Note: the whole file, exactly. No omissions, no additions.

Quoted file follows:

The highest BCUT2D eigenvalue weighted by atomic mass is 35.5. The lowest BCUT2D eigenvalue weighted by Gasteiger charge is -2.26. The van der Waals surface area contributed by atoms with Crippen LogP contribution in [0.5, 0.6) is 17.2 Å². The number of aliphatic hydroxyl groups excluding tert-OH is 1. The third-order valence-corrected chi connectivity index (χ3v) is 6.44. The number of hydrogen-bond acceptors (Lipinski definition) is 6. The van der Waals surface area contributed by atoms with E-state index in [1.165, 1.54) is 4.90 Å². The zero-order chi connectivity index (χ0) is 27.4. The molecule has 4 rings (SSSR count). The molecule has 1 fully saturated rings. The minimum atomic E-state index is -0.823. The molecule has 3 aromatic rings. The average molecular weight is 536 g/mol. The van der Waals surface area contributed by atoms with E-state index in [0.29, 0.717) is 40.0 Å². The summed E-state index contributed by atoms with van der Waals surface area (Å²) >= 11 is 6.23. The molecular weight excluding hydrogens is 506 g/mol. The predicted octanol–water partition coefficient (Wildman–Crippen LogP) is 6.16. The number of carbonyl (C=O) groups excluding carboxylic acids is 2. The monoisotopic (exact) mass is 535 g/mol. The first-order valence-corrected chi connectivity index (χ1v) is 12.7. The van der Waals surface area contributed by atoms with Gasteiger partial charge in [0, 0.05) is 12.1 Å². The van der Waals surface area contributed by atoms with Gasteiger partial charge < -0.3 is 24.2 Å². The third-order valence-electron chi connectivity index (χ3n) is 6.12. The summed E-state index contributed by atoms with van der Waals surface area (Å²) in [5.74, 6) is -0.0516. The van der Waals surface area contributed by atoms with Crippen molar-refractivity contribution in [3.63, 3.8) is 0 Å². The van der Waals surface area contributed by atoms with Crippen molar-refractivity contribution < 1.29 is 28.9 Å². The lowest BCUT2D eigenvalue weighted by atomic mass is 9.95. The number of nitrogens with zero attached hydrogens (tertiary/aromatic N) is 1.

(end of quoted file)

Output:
The highest BCUT2D eigenvalue weighted by atomic mass is 35.5. The lowest BCUT2D eigenvalue weighted by Gasteiger charge is -2.26. The van der Waals surface area contributed by atoms with Crippen LogP contribution in [0.5, 0.6) is 17.2 Å². The number of aliphatic hydroxyl groups excluding tert-OH is 1. The third-order valence-corrected chi connectivity index (χ3v) is 6.44. The number of hydrogen-bond acceptors (Lipinski definition) is 6. The van der Waals surface area contributed by atoms with E-state index in [1.165, 1.54) is 4.90 Å². The zero-order chi connectivity index (χ0) is 27.4. The molecule has 4 rings (SSSR count). The molecule has 1 fully saturated rings. The minimum atomic E-state index is -0.823. The molecule has 3 aromatic rings. The average molecular weight is 536 g/mol. The van der Waals surface area contributed by atoms with E-state index in [0.29, 0.717) is 40.0 Å². The summed E-state index contributed by atoms with van der Waals surface area (Å²) >= 11 is 6.23. The molecular weight excluding hydrogens is 506 g/mol. The predicted octanol–water partition coefficient (Wildman–Crippen LogP) is 6.16. The number of carbonyl (C=O) groups excluding carboxylic acids is 2. The monoisotopic (exact) mass is 535 g/mol. The first-order valence-corrected chi connectivity index (χ1v) is 12.7. The van der Waals surface area contributed by atoms with Gasteiger partial charge in [0, 0.05) is 12.1 Å². The van der Waals surface area contributed by atoms with Gasteiger partial charge < -0.3 is 24.2 Å². The third-order valence-electron chi connectivity index (χ3n) is 6.12. The summed E-state index contributed by atoms with van der Waals surface area (Å²) in [5.74, 6) is -0.0516. The van der Waals surface area contributed by atoms with Crippen molar-refractivity contribution in [3.63, 3.8) is 0 Å². The van der Waals surface area contributed by atoms with Crippen molar-refractivity contribution < 1.29 is 28.9 Å². The lowest BCUT2D eigenvalue weighted by atomic mass is 9.95. The number of nitrogens with zero attached hydrogens (tertiary/aromatic N) is 1.